"Book/Comic Conan" vs. "Movie Conan". Or rather fans of the latter who use it as their baseline for everything Conan vs. those who are at least aware of the stories. The Shallow Parodies more about Arnold than Conan don't help.
Robert E. Howard vs. other Conan authors.
In particular, the influence of L. Sprague de Camp on the Conan mythos. True-blue Howard fans tend to dislike de Camp's writing and and interpretation of the character, often condescending to Howard's; some trace everything they dislike about how Conan is known in pop culture to de Camp's influence. On the other hand, if it weren't for de Camp and Lin Carter publishing the Ace paperback version of the stories, the character and Howard himself might have disappeared down the memory hole.
Aside from the above, de Camp also did the first biography of Howard himself, Dark Valley Destiny, portraying him as a suicidal nutcase with mommy issues. This didn't endear him to Howard fans who considered it as unfair armchair psychiatry, on top of getting a feeling of condescension from de Camp's introductions and editor's notes in the Conan books. While Dark Valley Destiny has colored Conan and Howard discussion for decades, more balanced biographies have since appeared.
Ensemble Dark Horse: Thoth-Amon. While a minor character who never met Conan face to face, possessing a number of redeeming traits despite being a villain made him extremely popular, so much so that any adaptions feature him as the Big Bad or an Expy of him.
Fair for Its Day: While many of his female characters were stereotypical cringing females waiting to be rescued Howard also wrote some surprisingly strong female characters: Bêlit, Valeria and the Devi of Vendhya. It's highly debatable how much the cringing, fearful damsels were solely in the name of making the stories more marketable, and if he would have preferred all the female characters be as capable and memorable as Bêlit, Valeria, and the Devi of Vendhya (though nearly all of them have enough character focus to have redeeming and memorable personality traits). His treatment of non-whites is more disjointed and complex. On the one hand is the revoltingly racist "The Vale of Lost Women" (though it's worth noting Howard apparently shelved it after one draft and never submitted it for publication; whether the constant, overt racism was too much even for him is open for debate). On the other hand Conan is surprised to find in "Queen of the Black Coast" that his black crewmen, who he had expected to panic and run, had fought and taken a toll on the werehyenas. The black guardsman who seeks to kill, and inadvertently frees, Conan in "The Scarlet Citadel" is given a sympathetic treatment. Yes, he wanted Conan dead but for a perfectly acceptable reason - in Conan's pirate days as 'Amra the Lion', Conan had burned his village and killed his brother.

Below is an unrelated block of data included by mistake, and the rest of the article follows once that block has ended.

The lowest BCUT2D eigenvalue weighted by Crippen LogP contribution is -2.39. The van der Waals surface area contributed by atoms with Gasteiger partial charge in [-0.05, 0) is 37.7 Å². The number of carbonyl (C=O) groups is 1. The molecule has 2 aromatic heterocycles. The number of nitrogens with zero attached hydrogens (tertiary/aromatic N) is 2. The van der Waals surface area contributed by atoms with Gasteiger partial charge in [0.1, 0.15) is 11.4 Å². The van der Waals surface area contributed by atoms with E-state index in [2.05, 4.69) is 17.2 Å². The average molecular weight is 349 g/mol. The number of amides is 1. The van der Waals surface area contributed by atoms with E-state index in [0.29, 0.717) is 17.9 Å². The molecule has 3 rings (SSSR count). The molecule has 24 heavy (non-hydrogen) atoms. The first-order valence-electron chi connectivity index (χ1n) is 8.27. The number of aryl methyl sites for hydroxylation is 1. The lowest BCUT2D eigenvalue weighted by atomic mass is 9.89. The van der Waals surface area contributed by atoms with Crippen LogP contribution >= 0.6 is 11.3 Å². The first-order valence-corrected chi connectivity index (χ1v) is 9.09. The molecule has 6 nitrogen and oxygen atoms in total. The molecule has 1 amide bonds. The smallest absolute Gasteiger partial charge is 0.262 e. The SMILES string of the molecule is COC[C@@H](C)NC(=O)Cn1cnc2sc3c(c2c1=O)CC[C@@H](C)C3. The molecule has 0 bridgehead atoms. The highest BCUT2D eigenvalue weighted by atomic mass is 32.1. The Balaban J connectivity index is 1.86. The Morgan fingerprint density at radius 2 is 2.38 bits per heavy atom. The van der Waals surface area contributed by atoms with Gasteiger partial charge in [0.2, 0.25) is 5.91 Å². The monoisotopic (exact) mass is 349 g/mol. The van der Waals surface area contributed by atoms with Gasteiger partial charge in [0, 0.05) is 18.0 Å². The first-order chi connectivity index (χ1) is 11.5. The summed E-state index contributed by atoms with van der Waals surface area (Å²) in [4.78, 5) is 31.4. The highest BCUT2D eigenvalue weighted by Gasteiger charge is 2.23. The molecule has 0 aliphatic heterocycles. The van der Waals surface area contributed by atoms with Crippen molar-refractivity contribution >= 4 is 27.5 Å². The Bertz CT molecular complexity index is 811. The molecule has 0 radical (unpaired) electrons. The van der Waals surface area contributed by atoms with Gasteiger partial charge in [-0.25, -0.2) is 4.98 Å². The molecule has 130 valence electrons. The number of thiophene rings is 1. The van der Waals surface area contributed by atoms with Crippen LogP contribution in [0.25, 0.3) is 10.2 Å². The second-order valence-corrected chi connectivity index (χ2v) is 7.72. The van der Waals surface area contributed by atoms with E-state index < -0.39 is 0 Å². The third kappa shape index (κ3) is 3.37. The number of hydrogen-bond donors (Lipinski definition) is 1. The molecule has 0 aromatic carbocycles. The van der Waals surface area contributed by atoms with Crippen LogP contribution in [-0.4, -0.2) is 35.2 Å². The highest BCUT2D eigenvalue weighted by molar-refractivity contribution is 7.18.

While Howard's most famous Conan villain, Thoth-Amon, was non-white and extremely wicked, he had several noble qualities; he was brave, strong, intelligent, and genuinely cared for the advancement of his people (a quality Conan wouldn't acquire until he took Aquilonia's throne). In "Queen of the Black Coast," the Shemite Bêlit is described as being so mesmerized by the beauty of the treasure she and Conan find that it ultimately leads to her death. This is portrayed less as a Greedy Jew and more as an aesthetic fascination akin to what you might expect from Dwarves. "The Shemite soul finds a bright drunkenness in riches and material splendor, and the sight of this treasure might have shaken the soul of a sated emperor of Shushan." And Bêlit is a sympathetic, heroic (well, as "heroic" as anyone gets in a Conan story) character, who makes good on her promise to aid Conan from the afterlife.